Published: 03 January, 2017 | Volume 1 - Issue 1 | Pages: 001-007
When Total Hip Arthroplasty (THA) is required in a patient with developmental dysplasia of the hip (DDH), bone deficiency in the acetabular roof often remains a problem. The iliac crest (IC) has long been the preferred source of autograft material, but graft harvest is associated with frequent complications and pain. Autologous bone graft can also be obtained from the femoral head (FH) for reconstruction of the acetabulum in hip arthroplasty. However, in certain challenging clinical scenarios, incorporation of the femoral head autograft appears less successful than the iliac crest autograft. The difference in potential for proliferation and osteoblastic differentiation between the two sites has still not been evaluated; therefore, it is not known how to compensate for this difference when it is present. We designed this study to evaluate the number of mesenchymal stem cells (MSCs) in both the iliac crest and femoral head of the same patient. We also determined the best operating room procedure for loading the femoral head with MSCs to achieve equivalent numbers of MSCs as in the IC. Twenty patients (8 men and 16 women) undergoing THA for DDH were enrolled in the study. The mean age was 55.5 years (range 41–65 years). Bone marrow aspirates were obtained from three depths within the femoral head and the aspirates were quantified relative to matched iliac crest aspirates that were obtained from the same patient at the same time. The cell count, progenitor cell concentration (cells/mL marrow), and progenitor cell prevalence (progenitor cells/million nucleated cells) were calculated.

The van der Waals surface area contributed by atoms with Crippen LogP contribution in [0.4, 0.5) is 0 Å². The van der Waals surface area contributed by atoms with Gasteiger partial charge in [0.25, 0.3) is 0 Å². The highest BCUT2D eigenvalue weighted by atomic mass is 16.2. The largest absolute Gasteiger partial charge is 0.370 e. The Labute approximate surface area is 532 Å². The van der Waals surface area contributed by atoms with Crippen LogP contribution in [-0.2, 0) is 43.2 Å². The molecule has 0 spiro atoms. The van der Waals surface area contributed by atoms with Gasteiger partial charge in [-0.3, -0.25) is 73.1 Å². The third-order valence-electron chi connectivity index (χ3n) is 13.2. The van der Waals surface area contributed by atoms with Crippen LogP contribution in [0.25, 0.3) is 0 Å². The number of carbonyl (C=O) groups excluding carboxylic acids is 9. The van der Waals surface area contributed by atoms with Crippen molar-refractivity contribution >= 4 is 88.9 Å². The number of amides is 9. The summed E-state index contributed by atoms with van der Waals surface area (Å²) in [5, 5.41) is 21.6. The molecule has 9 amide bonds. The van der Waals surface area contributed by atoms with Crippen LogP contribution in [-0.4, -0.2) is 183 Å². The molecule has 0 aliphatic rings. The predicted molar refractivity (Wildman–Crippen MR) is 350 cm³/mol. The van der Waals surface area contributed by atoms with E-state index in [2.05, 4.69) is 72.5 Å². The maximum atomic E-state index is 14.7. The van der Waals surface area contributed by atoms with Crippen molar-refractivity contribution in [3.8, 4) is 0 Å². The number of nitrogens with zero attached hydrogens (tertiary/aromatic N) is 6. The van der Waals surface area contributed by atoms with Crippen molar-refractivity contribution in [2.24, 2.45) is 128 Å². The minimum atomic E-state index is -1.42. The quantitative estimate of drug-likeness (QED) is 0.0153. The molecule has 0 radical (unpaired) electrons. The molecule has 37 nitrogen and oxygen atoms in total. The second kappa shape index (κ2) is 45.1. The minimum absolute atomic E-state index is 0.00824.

Aspirates of FH marrow demonstrated less concentrations of mononuclear cells compared with matched controls from the iliac crest. Progenitor cell concentrations were consistently lower in FH aspirates compared to matched controls from the iliac crest (p = 0.05). The concentration of osteogenic progenitor cells was, on average, 40% lower in the FH aspirates than in the paired iliac crest samples (p = 0.05). However, with bone marrow aspirated from the iliac crest, we were able to load the femoral head autograft with sufficient MSCs to obtain the same number as present in an iliac crest. With concentrated bone marrow from the IC, supercharging the femoral autograft with MSCs to numbers above that present in the IC was possible in the operating room, and the number of MSCs supercharged in the femoral head was predictable.
Based on these findings we suggest that FH graft supercharged with BM-MSCs from the IC is comparable to IC graft for osseous graft supplementation especially in THA for patients with DDH.
Femoral Head, Iliac Crest, Bone Marrow Stem Cells, Proliferation, Osteoblastic Differentiation